Joseph Piven, MD, and his team are trying to fill the gaps in our understanding of what it has meant and will mean to live with autism as older adults.
The Atlantic has published an incredible story on adults with autism, the difficult work of caring for this population, and the research of Joseph Piven, MD, Distinguished Professor of Psychiatry in the UNC School of Medicine.
Jessica Wright, PhD, initially published the story in the Simons Foundation’s weekly newsletter Autism Spectrums with the title “The Missing Generation.” The subtitle gives a sense of the great need for Piven’s work: “Left to languish in psychiatric institutions or drugged for disorders they never had, many older adults with autism were neglected or forgotten for decades. Efforts to help them are finally underway.”
“Left to languish in psychiatric institutions or drugged for disorders they never had, many older adults with autism were neglected or forgotten for decades. Efforts to help them are finally underway.”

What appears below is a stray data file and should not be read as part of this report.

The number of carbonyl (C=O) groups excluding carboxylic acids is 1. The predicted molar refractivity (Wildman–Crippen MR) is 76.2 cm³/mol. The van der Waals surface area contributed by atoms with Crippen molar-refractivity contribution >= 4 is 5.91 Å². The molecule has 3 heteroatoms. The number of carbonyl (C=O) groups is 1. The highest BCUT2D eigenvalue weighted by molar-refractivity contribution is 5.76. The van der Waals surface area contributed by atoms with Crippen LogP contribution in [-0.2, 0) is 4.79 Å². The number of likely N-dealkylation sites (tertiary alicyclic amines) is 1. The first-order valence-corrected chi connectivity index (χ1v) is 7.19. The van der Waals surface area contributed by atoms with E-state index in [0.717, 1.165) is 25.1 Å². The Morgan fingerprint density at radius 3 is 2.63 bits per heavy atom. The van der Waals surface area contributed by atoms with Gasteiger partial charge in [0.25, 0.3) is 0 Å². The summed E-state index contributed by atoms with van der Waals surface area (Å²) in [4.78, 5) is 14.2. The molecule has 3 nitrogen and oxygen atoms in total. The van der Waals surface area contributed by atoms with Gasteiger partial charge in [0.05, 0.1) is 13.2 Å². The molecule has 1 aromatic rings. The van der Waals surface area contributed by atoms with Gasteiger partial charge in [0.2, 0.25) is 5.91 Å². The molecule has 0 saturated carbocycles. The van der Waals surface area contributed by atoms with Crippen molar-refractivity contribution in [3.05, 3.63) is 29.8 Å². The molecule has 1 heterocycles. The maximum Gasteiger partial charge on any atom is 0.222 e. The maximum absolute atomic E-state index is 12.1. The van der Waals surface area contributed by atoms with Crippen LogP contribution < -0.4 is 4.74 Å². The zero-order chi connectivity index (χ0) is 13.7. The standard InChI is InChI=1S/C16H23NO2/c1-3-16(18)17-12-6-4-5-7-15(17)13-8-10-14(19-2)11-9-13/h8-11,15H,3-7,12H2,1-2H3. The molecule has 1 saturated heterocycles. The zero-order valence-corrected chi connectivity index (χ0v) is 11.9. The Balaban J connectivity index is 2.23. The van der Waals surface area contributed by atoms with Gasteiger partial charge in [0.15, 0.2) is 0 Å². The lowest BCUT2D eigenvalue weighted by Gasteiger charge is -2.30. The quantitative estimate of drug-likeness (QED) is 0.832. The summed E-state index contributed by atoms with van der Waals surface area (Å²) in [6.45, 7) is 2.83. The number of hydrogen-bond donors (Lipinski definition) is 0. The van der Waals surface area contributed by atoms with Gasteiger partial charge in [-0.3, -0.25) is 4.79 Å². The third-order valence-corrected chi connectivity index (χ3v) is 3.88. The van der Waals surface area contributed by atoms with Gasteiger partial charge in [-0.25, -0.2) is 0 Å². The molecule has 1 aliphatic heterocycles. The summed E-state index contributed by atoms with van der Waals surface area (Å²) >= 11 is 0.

The help has not come easy, largely due to difficulties in finding adults with autism. One effort is underway at UNC, where Piven leads the Carolina Institute for Developmental Disabilities.
This brief excerpt from the article explains some of the work Piven’s group has done to bring these men and women out of the shadows:
“. . . Piven has faced similar challenges in trying to locate “missing” adults with autism. In 2010, he helped organize a working group in North Carolina to explore aging with autism. The group’s first step was to look for adults aged 50 or older with autism. At first, the search seemed easy. By scouring medical records, Piven found 20 adults with autism diagnoses.
“Strikingly, many were in their 80s and 90s. On further digging, Piven found that all of them had a diagnosis of fronto-temporal dementia that had preceded their autism diagnosis. This particular type of dementia can lead to social deficits that look like autism. It was clear, Piven says, that none of the individuals ever had autism at all. Relying on medical records was a bust.
“The team next sent out more than 14,000 emails through an autism society in North Carolina asking for people over age 50 to give them a call. “We didn’t get a single call,” Piven says, and few email responses. It wasn’t until the researchers began recruiting people from group homes and the University of North Carolina’s autism programs [and other programs around the state] that they were finally able to identify 19 men older than 50. Scott Hartman, whose mother drove him to Piven’s clinic on her own initiative, was one of them . . .”
To find out about Scott Hartman’s incredible story and to learn more about Piven’s work at the CIDD, click over to The Atlantic.